“The Union Preserved/Toward Reconstruction.” Abraham Lincoln: People, Places, Politics, Gilder Lehrman Institute of American History, 2006.
Glymph, T. “’Liberty Dearly Bought’: The Making of Civil War Memory in African American Communities in the South.” Time Longer than Rope: A Century of African American Activism, edited by Charles M. Payne and Adam Green, New York University Press, 2003.
Glymph, T. “Women in the Civil War.” Blackwell Companion to American Women’s History, edited by Nancy Hewitt, Blackwell Publishers, 2002.
Glymph, T., et al. “Southern Louisiana.” Reconstructing Louisiana, edited by Lawrence N. Powell, Center for Louisiana Studies, 2001.
Glymph, T. “African American Women in the Literary Imagination of Mary Boykin Chesnut.” Slavery, Secession, and Southern History, edited by Louis Ferleger and Robert Paquette, University Press of Virginia, 2000.
Glymph, Thavolia. “"I'm a Radical Girl:" Black Women Unionists and the Politics of Civil War History,” Journal of the Civil War Era 8.3 (September 2018): 359-87..” Journal of the Civil War Era 8.3 (September 2018): 359 87., vol. 8, no. 3, University of North Carolina Press, Sept. 2018, pp. 359–87.
Glymph, T. ““Invisible disabilities”: Black women in war and in freedom.” Proceedings of the American Philosophical Society, vol. 160, no. 3, Sept. 2016, pp. 237–46.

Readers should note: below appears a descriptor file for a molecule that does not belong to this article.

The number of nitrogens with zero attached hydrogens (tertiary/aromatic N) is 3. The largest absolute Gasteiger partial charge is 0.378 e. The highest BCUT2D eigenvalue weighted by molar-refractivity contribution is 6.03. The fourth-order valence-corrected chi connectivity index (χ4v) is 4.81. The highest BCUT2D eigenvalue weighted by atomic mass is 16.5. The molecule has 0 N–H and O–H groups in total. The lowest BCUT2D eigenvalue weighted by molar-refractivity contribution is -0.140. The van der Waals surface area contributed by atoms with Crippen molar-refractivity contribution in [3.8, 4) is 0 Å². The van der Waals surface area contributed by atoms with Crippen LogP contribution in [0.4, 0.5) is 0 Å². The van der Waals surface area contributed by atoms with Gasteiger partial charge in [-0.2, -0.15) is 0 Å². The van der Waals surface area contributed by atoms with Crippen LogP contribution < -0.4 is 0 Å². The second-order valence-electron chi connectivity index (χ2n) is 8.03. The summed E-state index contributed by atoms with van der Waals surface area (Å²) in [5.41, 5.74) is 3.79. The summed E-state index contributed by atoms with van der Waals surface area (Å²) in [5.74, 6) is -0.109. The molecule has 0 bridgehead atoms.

Glymph, Thavolia. ““‘Invisible Disabilities’": Black Women in War and in Freedom,” Proceedings of the American Philosophical Society 160 (September 2016): 237-53..” Proceedings of the American Philosophical Society, vol. 160, The American Philosophical Society, Sept. 2016, pp. 237–53.
Glymph, T. “Mary Elizabeth Massey: Standing with the master class.” Civil War History, vol. 61, no. 4, Jan. 2015, pp. 412–15.
Foner, Eric. “ERIC FONER'S “RECONSTRUCTION” AT TWENTY-FIVE.” The Journal of the Gilded Age and Progressive Era, vol. 14, no. 1, Cambridge University Press (CUP), Jan. 2015, pp. 13–27. Crossref, doi:10.1017/s1537781414000516. Full Text
Glymph, Thavolia. ““Freedom in the American Republic,” Eric Foner’s Reconstruction at Twenty-Five Forum, Journal of the Gilded Age and Progressive Era 14, No. 1 (January 2015): 19-22..” Journal of the Gilded Age and Progressive Era 14, No. 1 (January 2015): 19 22., vol. 14, no. 1, Jan. 2015, pp. 19–22.
Glymph, T. “A new world of women and a new language.” Frontiers, vol. 36, no. 1, Jan. 2015, pp. 21–26.
Glymph, T. “Telling slavery: Archives of life and death, surveillance and control.” William and Mary Quarterly, vol. 72, no. 4, Jan. 2015, pp. 680–85. Scopus, doi:10.5309/willmaryquar.72.4.0680. Full Text
Glymph, T. “River of Dark Dreams: Slavery and Empire in the Cotton Kingdom.” Journal of American History, vol. 100, no. 4, Oxford University Press (OUP), Mar. 2014, pp. 1170–71. Crossref, doi:10.1093/jahist/jau009. Full Text
Glymph, Thavolia. “Routes of War: The World of Movement in the Confederate South.” Slavery & Abolition, vol. 35, no. 1, Informa UK Limited, Jan. 2014, pp. 190–91. Crossref, doi:10.1080/0144039x.2013.878621. Full Text
Invited Conference Paper: "The Liberty to be Free: The Problem of Freedom as a Problem of American Exceptionalism," Beyond Freedom: New Directions in the Study of Emancipation, 13th Annual International Conference, Gilder Lehrman Center. November 12...